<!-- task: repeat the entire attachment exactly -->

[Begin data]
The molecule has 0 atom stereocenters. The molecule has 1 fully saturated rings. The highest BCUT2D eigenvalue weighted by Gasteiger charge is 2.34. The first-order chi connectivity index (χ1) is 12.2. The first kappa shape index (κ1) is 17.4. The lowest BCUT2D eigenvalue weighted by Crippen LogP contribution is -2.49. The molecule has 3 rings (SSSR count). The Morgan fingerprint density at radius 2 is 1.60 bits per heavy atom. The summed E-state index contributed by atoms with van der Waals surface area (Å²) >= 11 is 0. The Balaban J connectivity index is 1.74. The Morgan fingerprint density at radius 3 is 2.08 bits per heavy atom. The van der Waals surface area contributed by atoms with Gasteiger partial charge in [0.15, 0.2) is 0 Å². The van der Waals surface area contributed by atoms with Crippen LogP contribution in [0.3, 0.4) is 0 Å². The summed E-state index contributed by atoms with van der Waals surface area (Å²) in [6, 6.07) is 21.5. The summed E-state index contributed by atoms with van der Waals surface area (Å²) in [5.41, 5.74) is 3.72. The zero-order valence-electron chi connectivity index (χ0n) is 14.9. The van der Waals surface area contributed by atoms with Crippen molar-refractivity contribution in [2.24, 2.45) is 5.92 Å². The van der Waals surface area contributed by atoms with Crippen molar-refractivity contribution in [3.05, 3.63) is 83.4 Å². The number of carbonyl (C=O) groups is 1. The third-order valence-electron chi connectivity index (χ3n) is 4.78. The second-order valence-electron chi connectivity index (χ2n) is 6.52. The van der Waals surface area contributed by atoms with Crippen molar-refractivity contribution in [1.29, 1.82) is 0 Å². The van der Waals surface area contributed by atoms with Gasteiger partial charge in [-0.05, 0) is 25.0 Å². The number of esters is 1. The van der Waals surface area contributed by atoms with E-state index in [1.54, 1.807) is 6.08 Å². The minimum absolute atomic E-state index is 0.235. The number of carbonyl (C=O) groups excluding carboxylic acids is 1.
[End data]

The molecule has 0 atom stereocenters. The molecule has 1 fully saturated rings. The highest BCUT2D eigenvalue weighted by Gasteiger charge is 2.34. The first-order chi connectivity index (χ1) is 12.2. The first kappa shape index (κ1) is 17.4. The lowest BCUT2D eigenvalue weighted by Crippen LogP contribution is -2.49. The molecule has 3 rings (SSSR count). The Morgan fingerprint density at radius 2 is 1.60 bits per heavy atom. The summed E-state index contributed by atoms with van der Waals surface area (Å²) >= 11 is 0. The Balaban J connectivity index is 1.74. The Morgan fingerprint density at radius 3 is 2.08 bits per heavy atom. The van der Waals surface area contributed by atoms with Gasteiger partial charge in [0.15, 0.2) is 0 Å². The van der Waals surface area contributed by atoms with Crippen LogP contribution in [0.3, 0.4) is 0 Å². The summed E-state index contributed by atoms with van der Waals surface area (Å²) in [6, 6.07) is 21.5. The summed E-state index contributed by atoms with van der Waals surface area (Å²) in [5.41, 5.74) is 3.72. The zero-order valence-electron chi connectivity index (χ0n) is 14.9. The van der Waals surface area contributed by atoms with Crippen molar-refractivity contribution in [2.24, 2.45) is 5.92 Å². The van der Waals surface area contributed by atoms with Crippen molar-refractivity contribution in [3.05, 3.63) is 83.4 Å². The number of carbonyl (C=O) groups is 1. The third-order valence-electron chi connectivity index (χ3n) is 4.78. The second-order valence-electron chi connectivity index (χ2n) is 6.52. The van der Waals surface area contributed by atoms with Crippen molar-refractivity contribution in [1.29, 1.82) is 0 Å². The van der Waals surface area contributed by atoms with Gasteiger partial charge in [-0.05, 0) is 25.0 Å². The number of esters is 1. The van der Waals surface area contributed by atoms with E-state index in [1.54, 1.807) is 6.08 Å². The minimum absolute atomic E-state index is 0.235. The number of carbonyl (C=O) groups excluding carboxylic acids is 1.